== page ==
The Texas Legislature uses the state’s vast distances to impede people’s rights. (David Sucsy / iStockphoto)
Texans often boast that “everything is bigger in Texas.” Yet when it comes to Texans exercising their constitutional rights, the U.S. Court of Appeals for the Fifth Circuit has shown itself to be consistently in denial that the Texas Legislature effectively uses those vast distances to impede the exercise of fundamental rights.
In decisions about both the right to vote and to an abortion, the Fifth Circuit insists on discounting or ignoring altogether the lived realities of many who lack the time or money to travel great distances. In the abortion context, that travel is to one of a shrinking number of abortion providers. In the voting context, the court has simply refused to acknowledge the burden of getting to a Texas Department of Public Safety office to get the requisite voter ID.
The abortion cases and the ­voting rights case share a legal standard, at least nominally: wheth­er the state legislation creates an undue burden on the fundamental right in question. In failing to recognize that material spatiality — sheer distance — can constitute such a burden, the court is undermining the constitutional rights of millions of Texans, primarily those living in rural areas and smaller cities.
The Fifth Circuit issued the latest in a string of metro-centric decisions last month in Lakey v. Whole Women’s Health. The court upheld Texas House Bill 2, which requires abortion providers to meet ambulatory surgical center requirements. That decision would have shuttered half of the state’s remaining abortion providers last week had the U.S. Supreme Court not stayed the ruling on June 29. Lakey comes quick on the heels of the 2014 decision in Planned Parenthood v. Abbott, which reduced the number of abortion providers in Texas from 44 to 18 when the court upheld a separate House Bill 2 requirement that abortion providers have admitting privileges at a nearby hospital.
150 MILES FROM ABORTION PROVIDER
The Lakey court acknowledges that the full implementation of House Bill 2 leaves 900,000 Texas women of reproductive age (about 17 percent) more than 150 miles from an abortion provider, yet it sees no constitutional infirmity in that state of affairs. Nor does it credit as relevant the fact that many of these women are poor. The court grapples with distance, but in a peculiarly inconsistent, piecemeal way, analyzing the situation of women in west Texas differently from those in the Rio Grande Valley. Access to safe and legal abortion in Texas — already decimated by Abbott — is vanishing for many more under Lakey.
But it is not only in the abortion context that the Fifth Circuit has shown itself oblivious to the impact that Texas laws have on those living outside metropolitan areas. In Veasey v. Perry, the Fifth Circuit in October 2014 upheld a Texas law that required voters to show an identification card that typically must be issued by the Department of Public Safety. The U.S. Supreme Court affirmed, but Justice Ruth Bader Ginsburg in dissent pointed out that this meant that more than 400,000 eligible Texas voters “face round-trip travel times of three hours or more to the nearest [department] office.”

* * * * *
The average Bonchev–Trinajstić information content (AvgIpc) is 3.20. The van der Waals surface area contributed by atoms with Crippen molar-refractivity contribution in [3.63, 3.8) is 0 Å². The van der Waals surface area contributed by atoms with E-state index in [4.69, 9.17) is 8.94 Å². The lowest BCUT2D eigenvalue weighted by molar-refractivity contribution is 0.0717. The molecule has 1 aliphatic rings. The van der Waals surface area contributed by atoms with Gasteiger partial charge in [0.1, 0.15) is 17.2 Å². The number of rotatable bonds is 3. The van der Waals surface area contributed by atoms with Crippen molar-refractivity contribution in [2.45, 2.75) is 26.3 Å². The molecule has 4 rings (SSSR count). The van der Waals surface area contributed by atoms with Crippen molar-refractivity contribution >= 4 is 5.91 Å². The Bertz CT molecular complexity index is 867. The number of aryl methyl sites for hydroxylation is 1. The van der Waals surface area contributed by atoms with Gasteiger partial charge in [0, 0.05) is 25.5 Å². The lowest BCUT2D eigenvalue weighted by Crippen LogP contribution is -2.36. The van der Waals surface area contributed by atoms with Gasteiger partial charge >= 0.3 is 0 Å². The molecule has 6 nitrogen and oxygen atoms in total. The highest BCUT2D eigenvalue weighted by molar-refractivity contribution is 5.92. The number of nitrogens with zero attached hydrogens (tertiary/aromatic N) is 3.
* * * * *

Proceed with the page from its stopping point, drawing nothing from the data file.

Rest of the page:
The Supreme Court is partly at fault because it has not taken seriously the lived realities of poor and rural residents. The court has failed to rule definitively on how far is too far for the state to force a resident to travel to exercise a fundamental right. The Fifth Circuit has read Planned Parenthood v. Casey (1992) to suggest that a three-hour journey to an abortion provider does not constitute an undue burden. Crawford v. Marion County (2008) failed altogether to discuss distance in relation to getting a voter ID.
Of course, no court is likely to confront an issue unless the parties force it to. Neither pro-choice nor voting-rights advocacy groups have optimized the prospects that courts will see that poor, rural residents need more than grit and determination to exercise these core rights in the face of draconian legislation intended to curb civil liberties.
As a nation, we increasingly are attuned to the difference place makes with regard to a wide range of issues. We use maps to illustrate spatial inequal­ities with regard to upward mobility, educational quality and the likelihood of marriage, just to name a few. But when it comes to constitutional rights that implicate spatiality, federal appellate courts appear largely clueless about the burden of distance. In ratcheting up the undue-burden standard as it recently has, the Fifth Circuit is a particular culprit, showing virtually no understanding of Texas’s poor and rural populations, let alone solicitude for them. The Supreme Court has an opportunity to do better if it grants certiorari in Lakey, but the plaintiffs must do their part to focus the court on the burden of distance.
We need to reverse this trend of playing down the obstacle of distance. Devotion to democratic and inclusive values requires that courts give thoughtful consideration to rural populations. Their constitutional rights should be equally as revered as those of their city cousins.